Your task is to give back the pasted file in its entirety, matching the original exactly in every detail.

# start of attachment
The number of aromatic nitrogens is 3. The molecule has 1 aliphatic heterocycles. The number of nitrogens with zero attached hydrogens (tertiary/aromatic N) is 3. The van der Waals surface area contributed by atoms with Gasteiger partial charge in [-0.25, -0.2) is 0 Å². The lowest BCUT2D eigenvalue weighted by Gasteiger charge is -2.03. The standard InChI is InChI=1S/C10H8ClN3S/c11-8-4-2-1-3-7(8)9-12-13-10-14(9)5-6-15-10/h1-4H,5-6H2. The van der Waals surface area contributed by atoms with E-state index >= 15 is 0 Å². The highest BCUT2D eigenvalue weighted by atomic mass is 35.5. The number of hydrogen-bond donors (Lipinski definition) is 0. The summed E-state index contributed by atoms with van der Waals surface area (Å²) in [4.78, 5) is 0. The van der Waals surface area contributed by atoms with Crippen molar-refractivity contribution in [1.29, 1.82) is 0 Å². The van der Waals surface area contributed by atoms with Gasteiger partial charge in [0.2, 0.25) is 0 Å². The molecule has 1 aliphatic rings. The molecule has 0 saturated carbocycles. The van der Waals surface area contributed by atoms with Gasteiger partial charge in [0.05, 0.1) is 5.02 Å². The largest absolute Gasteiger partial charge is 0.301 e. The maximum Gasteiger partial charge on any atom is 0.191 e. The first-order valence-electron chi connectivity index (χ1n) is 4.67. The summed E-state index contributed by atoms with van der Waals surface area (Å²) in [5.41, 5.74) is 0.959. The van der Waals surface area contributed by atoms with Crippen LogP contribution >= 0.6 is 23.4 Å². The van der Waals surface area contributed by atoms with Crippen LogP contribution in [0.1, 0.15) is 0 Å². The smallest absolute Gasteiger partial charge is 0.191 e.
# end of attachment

The number of aromatic nitrogens is 3. The molecule has 1 aliphatic heterocycles. The number of nitrogens with zero attached hydrogens (tertiary/aromatic N) is 3. The van der Waals surface area contributed by atoms with Gasteiger partial charge in [-0.25, -0.2) is 0 Å². The lowest BCUT2D eigenvalue weighted by Gasteiger charge is -2.03. The standard InChI is InChI=1S/C10H8ClN3S/c11-8-4-2-1-3-7(8)9-12-13-10-14(9)5-6-15-10/h1-4H,5-6H2. The van der Waals surface area contributed by atoms with E-state index >= 15 is 0 Å². The highest BCUT2D eigenvalue weighted by atomic mass is 35.5. The number of hydrogen-bond donors (Lipinski definition) is 0. The summed E-state index contributed by atoms with van der Waals surface area (Å²) in [4.78, 5) is 0. The van der Waals surface area contributed by atoms with Crippen molar-refractivity contribution in [1.29, 1.82) is 0 Å². The van der Waals surface area contributed by atoms with Gasteiger partial charge in [0.2, 0.25) is 0 Å². The molecule has 1 aliphatic rings. The molecule has 0 saturated carbocycles. The van der Waals surface area contributed by atoms with Gasteiger partial charge in [0.05, 0.1) is 5.02 Å². The largest absolute Gasteiger partial charge is 0.301 e. The maximum Gasteiger partial charge on any atom is 0.191 e. The first-order valence-electron chi connectivity index (χ1n) is 4.67. The summed E-state index contributed by atoms with van der Waals surface area (Å²) in [5.41, 5.74) is 0.959. The van der Waals surface area contributed by atoms with Crippen LogP contribution >= 0.6 is 23.4 Å². The van der Waals surface area contributed by atoms with Crippen LogP contribution in [0.1, 0.15) is 0 Å². The smallest absolute Gasteiger partial charge is 0.191 e.